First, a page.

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Physical Fitness of Canadian Physical Education Students with a Note on International Differences
Roy J. Shephard and Peter Pimm Br. J. Sports Med. 1975;9;165-174 doi:10.1136/bjsm.9.4.165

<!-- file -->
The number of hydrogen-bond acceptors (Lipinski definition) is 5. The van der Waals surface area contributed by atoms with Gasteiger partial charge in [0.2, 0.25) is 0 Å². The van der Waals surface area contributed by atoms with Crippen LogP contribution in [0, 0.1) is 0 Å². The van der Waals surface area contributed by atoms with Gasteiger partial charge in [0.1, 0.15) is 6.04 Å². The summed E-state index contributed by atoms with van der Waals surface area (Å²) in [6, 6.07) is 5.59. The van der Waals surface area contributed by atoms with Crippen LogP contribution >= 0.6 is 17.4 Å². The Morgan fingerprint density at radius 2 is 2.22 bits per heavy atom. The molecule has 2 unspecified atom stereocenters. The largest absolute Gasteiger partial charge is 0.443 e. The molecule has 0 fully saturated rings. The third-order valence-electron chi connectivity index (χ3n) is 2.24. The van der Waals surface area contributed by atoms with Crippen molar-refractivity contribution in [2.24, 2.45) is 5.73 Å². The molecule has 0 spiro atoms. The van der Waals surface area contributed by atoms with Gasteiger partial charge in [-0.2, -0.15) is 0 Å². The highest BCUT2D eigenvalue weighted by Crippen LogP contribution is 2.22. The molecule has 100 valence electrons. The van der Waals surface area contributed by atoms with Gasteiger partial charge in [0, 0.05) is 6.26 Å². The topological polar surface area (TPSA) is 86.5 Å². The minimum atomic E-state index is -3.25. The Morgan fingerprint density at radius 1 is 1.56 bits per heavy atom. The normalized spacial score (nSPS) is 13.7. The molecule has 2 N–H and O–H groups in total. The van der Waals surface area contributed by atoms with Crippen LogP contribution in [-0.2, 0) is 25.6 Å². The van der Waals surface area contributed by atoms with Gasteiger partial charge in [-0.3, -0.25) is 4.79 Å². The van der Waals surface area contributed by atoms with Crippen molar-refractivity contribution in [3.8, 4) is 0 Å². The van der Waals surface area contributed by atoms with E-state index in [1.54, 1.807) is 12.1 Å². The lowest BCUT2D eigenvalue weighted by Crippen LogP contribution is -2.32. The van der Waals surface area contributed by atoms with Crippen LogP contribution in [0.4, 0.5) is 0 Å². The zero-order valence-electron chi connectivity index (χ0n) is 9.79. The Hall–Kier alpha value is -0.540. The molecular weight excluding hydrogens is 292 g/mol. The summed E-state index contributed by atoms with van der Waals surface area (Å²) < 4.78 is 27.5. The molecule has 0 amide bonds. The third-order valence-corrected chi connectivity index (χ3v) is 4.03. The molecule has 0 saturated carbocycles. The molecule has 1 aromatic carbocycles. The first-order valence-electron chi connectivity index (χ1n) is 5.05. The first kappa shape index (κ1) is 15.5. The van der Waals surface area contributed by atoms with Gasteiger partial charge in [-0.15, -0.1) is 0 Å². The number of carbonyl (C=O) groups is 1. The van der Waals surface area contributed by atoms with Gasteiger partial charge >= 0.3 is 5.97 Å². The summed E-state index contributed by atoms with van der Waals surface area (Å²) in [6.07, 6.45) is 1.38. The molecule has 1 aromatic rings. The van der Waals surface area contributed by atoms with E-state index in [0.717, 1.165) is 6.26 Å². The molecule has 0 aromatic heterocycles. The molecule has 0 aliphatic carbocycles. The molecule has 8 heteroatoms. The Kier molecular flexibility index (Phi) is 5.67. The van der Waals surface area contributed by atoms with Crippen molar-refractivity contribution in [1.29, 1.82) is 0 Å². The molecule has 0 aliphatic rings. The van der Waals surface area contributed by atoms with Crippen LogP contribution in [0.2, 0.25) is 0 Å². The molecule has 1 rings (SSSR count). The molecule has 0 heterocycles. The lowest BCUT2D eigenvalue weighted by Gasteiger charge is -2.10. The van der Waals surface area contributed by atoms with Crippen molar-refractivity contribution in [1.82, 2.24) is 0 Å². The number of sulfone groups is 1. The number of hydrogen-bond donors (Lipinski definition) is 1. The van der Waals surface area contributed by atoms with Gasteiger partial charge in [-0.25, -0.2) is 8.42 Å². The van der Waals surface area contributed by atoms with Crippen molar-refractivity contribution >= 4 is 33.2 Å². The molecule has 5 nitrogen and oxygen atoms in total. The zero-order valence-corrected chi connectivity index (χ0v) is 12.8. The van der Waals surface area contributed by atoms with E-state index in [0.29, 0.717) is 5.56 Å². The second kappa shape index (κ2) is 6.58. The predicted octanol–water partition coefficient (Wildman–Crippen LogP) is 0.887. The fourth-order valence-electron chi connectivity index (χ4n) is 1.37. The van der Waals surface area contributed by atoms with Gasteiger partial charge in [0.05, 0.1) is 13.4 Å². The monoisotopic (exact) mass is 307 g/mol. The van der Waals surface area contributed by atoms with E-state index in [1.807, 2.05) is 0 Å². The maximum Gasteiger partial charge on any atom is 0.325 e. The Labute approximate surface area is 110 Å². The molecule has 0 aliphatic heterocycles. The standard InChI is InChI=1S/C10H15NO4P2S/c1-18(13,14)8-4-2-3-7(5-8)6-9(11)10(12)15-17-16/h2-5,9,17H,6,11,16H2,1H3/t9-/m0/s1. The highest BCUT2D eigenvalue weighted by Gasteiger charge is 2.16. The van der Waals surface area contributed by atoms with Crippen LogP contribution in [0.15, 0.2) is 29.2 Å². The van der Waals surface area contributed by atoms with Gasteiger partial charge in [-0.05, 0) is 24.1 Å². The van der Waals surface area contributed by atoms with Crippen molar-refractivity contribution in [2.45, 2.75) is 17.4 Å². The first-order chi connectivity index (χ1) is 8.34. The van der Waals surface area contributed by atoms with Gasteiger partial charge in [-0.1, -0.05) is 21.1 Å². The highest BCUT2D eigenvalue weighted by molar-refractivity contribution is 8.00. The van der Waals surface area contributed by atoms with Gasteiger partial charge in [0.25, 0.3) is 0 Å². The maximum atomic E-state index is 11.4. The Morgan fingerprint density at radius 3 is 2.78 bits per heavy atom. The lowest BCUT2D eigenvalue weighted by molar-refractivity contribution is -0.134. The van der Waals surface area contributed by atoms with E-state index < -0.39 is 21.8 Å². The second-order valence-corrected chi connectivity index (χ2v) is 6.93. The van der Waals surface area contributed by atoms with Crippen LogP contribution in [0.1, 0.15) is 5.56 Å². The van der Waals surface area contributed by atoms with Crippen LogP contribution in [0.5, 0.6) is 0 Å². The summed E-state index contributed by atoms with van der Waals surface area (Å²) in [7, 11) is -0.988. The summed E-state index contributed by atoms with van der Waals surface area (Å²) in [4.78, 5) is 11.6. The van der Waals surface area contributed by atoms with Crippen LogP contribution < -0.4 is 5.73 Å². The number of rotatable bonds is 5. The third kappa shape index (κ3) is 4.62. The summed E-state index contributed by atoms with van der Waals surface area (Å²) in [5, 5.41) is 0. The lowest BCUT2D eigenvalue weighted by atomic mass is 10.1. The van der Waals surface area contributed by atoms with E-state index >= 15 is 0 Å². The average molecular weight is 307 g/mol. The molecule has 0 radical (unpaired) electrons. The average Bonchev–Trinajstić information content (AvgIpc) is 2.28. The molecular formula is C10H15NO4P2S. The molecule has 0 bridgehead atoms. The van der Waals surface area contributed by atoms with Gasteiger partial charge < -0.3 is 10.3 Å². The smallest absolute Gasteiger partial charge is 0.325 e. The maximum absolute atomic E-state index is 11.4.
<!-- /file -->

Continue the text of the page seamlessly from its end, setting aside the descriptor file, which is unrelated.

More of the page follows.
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8 ml. School of Hygiene. two of the 4-5 students usually perform a sub-maximal exercise text on the bicycle ergometer. 21. al. on 30 March 2009 165 PHYSICAL FITNESS OF CANADIAN PHYSICAL EDUCATION STUDENTS WITH A NOTE ON INTERNATIONAL DIFFERENCES Roy J. if those who are destined to teach this subject are not themselves commited to the idea of maintaining personal fitness. There seem national differences between endurance-oriented Scandinavian students and heavy.2. 78 men and 83 women. al. Perhaps most importantly. 1972).3.S. 1960). Denmark (Asmussen and Mathiasen.. contact-sport oriented North Americans. Lastly. 28.bmj. the discrepancy being 5-6% for the men and 8-9% for the women. University of Toronto ABSTRACT Measurements of physical fitness have been carried out on 161 University of Toronto physical and health education students.9 ml. 1966. Sweden (Astrand. the United Kingdom (Sloan. (Sloan. et. min for female smokers. 1972). Results are compared with published information on physical education students from other nations. bicycle ergometer predictions of \'O2 (max) over-estimate direct treadmill readings for this group. b). 1963).7%)./kg. SHEPHARD & Peter PIMM Dept.0. min in the male non-smokers. and the remainder had a relatively light cigarette consumption.9 and 27. 51. knee extension force and vital capacity./kg.3 cigarettes/day and 7 women 8. of Environmental Health. the average V02 (max) was 49. Physical education students also form a clearly identified stratum of University Society. 1963. Watson and JenningsWhite. it is thus of interest to compare directly measured and predicted maximum oxygen intake readings for Canadian physical and health education students.3 mm) with estimates of body fat (18. The simpler anthropometric measurements are performed on the whole class./kg. min in the female non-smokers. 144 of the students were non-smokers. al. Depending on the enthusiasm of a particular class group. analysing separately the results for smokers and non-smokers. and two students (usually the remaining members of the group) perform a direct measurement of maximum oxygen intake on the treadmill. then their likelihood of influencing others to become fit seems small... lung volumes are poorer in the smokers than in the non-smokers. The more fit members of the group tended to volunteer for maximum testing. 1963. Allowing for this factor. 1974) and the U. South Africa (Sloan. 1969). METHODS During their laboratory course in exercise physiology.7 ml. while less fit subjects elected sub-maximum test procedures. The world literature contains many reports based on small volunteer samples from physical education classes. The present paper contributes data on 164 Canadian students. physical and health education students at the University of Toronto carry out the I.B. 1962). muscle strength and lean mass support the view that although most students perceive themselves as fit. INTRODUCTION The level of fitness attained by physical and health education students has practical interest for several reasons.5 and 15. Swedish physical education students provided the original material or a widely used method of predicting maximum oxygen intake (Astrand.0 ml. et. groups of 4-5 students working from a very detailed laboratory manual under the close supervision of an instructor. 10 men averaging 12. Bottin et. 1966. Even at the first laboratory visit. Despite a recent and fairly light cigarette habit. neither the men nor the women have an exceptional capacity for endurance work.P.Downloaded from bjsm. with relatively homogeneous patterns of activity and it is thus arguable that international comparisons of fitness based on such populations might have more validity than comparisons of heterogeneous "laboratory normal" subjects./kg. Data is recorded on prepared laboratory record . 19. 13. measurements of physical fitness (Weiner and Lourie. 37. the entire third and fourth year classes at the University of Toronto. together with readings for grip strength. Relevant publications include studies from Belgium (Heiters. min for male smokers and 42. but there is less information on the status of randomly selected students or entire classes. Measurements of skinfold thicknesses (average readings for four groups 12.7 cigarettes/day. 1968a.5.